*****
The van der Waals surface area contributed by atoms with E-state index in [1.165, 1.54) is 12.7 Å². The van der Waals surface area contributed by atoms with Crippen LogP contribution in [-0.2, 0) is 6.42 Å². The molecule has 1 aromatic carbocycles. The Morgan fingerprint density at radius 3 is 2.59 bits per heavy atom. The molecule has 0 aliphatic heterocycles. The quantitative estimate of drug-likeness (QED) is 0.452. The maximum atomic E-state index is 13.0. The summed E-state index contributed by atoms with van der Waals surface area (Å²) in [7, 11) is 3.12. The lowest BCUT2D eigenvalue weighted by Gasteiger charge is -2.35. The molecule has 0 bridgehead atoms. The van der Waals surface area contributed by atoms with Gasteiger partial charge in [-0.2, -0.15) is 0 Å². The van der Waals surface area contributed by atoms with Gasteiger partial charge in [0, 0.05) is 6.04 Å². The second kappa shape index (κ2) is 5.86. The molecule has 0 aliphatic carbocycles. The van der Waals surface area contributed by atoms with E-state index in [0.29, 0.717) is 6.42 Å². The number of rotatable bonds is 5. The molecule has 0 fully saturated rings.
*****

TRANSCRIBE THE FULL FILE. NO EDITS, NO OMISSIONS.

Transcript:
The van der Waals surface area contributed by atoms with E-state index in [1.165, 1.54) is 12.7 Å². The van der Waals surface area contributed by atoms with Crippen LogP contribution in [-0.2, 0) is 6.42 Å². The molecule has 1 aromatic carbocycles. The Morgan fingerprint density at radius 3 is 2.59 bits per heavy atom. The molecule has 0 aliphatic heterocycles. The quantitative estimate of drug-likeness (QED) is 0.452. The maximum atomic E-state index is 13.0. The summed E-state index contributed by atoms with van der Waals surface area (Å²) in [7, 11) is 3.12. The lowest BCUT2D eigenvalue weighted by Gasteiger charge is -2.35. The molecule has 0 bridgehead atoms. The van der Waals surface area contributed by atoms with Gasteiger partial charge in [-0.2, -0.15) is 0 Å². The van der Waals surface area contributed by atoms with Gasteiger partial charge in [0, 0.05) is 6.04 Å². The second kappa shape index (κ2) is 5.86. The molecule has 0 aliphatic carbocycles. The van der Waals surface area contributed by atoms with E-state index in [0.29, 0.717) is 6.42 Å². The number of rotatable bonds is 5. The molecule has 0 fully saturated rings.